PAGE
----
JASON RANTZ

What scares FEMA official about ‘Big One’: tsunamis, aftershocks

Jun 8, 2016, 3:29 PM | Updated: 3:43 pm

A 9.0-magnitude earthquake will eventually hit the Pacific Northwest. Officials can prepare for that. But it’s what is unknown that can be scary for officials, such as FEMA.

Ken Murphy, FEMA’s regional director, told KIRO Radio’s Jason Rantz that what scares him about “The Big One” are the two major unknowns: aftershocks and tsunamis.

“The tsunami: Will it happen?” Murphy said. “I don’t know (when), but science tells us it will. We don’t know how high the water’s going to be, we don’t know how fast the water is going to move toward the coastline. The other thing you don’t know is, when you have the earthquake happen, part of your coastline can either rise up or sink based on the earth’s movement. That scares me because there’s simply not enough time. Some of our coastal communities have some geography where you can get to higher elevation relatively quick. Others not.”

As for aftershocks, Murphy worries about how many will hit. It could be one, or it could be like Japan in 2011 when there were hundreds of aftershocks that lasted months after the big shake. It’s the secondary impacts of the shaking that can be debilitating.

“We as a community are trying to rebuild and we have an aftershock,” he said.

Check out MyNorthwest’s Earthquake Tracker

FEMA along with other agencies in Washington state are currently in the midst of the largest ever earthquake and tsunami drill — a stark reminder that the Big One can happen at any moment and that people need to be prepared. And it’s a terrifying prospect for Rantz, who ranks his biggest fear as alien abduction, followed by dying alone and an earthquake that happens out of nowhere.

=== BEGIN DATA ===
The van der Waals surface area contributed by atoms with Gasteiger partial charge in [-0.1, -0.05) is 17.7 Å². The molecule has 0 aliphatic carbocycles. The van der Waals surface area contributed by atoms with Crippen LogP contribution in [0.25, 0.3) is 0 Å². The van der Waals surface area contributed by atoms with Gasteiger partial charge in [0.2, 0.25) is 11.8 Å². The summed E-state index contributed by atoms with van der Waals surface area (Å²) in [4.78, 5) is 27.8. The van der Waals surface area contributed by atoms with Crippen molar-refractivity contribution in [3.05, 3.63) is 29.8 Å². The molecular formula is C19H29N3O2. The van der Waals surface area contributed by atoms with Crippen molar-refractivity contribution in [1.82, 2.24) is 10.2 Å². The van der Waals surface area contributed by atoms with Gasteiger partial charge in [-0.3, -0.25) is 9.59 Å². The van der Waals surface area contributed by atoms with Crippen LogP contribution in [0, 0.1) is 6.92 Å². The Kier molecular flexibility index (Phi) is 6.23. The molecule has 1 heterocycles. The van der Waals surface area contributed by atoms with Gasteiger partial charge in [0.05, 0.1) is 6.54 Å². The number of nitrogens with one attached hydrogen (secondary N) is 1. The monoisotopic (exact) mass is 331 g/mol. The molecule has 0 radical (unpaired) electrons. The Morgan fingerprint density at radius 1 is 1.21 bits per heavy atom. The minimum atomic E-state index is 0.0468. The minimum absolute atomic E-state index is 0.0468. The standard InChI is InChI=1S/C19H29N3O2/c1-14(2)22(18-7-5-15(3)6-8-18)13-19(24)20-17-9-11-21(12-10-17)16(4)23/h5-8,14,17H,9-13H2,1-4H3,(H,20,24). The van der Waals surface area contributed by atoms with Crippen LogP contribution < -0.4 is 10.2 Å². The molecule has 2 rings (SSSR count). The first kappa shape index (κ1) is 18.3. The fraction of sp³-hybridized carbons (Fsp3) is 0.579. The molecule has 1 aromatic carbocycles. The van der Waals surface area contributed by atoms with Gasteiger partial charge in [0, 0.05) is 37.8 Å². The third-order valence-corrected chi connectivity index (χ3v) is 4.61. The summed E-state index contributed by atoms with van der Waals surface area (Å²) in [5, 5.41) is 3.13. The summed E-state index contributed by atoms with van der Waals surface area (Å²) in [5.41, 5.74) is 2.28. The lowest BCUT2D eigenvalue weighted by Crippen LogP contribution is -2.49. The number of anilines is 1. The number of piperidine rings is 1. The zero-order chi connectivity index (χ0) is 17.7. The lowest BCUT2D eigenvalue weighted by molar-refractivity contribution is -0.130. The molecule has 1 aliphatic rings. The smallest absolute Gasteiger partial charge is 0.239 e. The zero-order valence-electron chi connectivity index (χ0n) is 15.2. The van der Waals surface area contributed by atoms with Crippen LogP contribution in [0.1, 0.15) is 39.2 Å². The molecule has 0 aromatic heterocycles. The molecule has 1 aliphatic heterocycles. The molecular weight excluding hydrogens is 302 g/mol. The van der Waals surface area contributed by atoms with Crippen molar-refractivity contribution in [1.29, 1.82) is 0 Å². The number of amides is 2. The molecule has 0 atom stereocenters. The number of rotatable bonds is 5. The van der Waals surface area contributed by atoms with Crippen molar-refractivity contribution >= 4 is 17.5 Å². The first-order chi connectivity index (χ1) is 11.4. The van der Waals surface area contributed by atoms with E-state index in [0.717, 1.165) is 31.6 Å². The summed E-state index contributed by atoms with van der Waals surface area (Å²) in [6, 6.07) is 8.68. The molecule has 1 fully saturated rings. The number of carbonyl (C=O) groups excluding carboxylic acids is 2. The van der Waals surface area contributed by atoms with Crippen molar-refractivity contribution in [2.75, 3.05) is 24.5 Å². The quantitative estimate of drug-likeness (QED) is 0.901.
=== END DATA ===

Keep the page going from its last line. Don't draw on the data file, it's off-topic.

Murphy says preparing for a mega-quake is tricky business, but that people can keep themselves relatively safe by following a few simple guidelines.

“I tell people we don’t know if it’s going to happen tomorrow or it could be a couple hundred years, but I think the important part is that these kinds of things are survivable,” he said. “I think we really will be in good shape and we’re going to need people to take … initiative personally and professionally because there will not be enough police, firefighters or anybody to come take care of everybody.”

FEMA’s easy tips to prepare

• Go under a desk or heavy piece of furniture, duck and cover to protect your head and neck from falling objects. Realize that the shaking can last up to five minutes
• Have a family plan of action
• Know your neighbors and have a safe gathering place
• Keep an emergency kit that includes a portable radio at home, in your car and at work.

Listen to Rantz’s full interview at 8 p.m. Wednesday.

Jason Rantz on AM 770 KTTH
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What scares FEMA official about ‘Big One’: tsunamis, aftershocks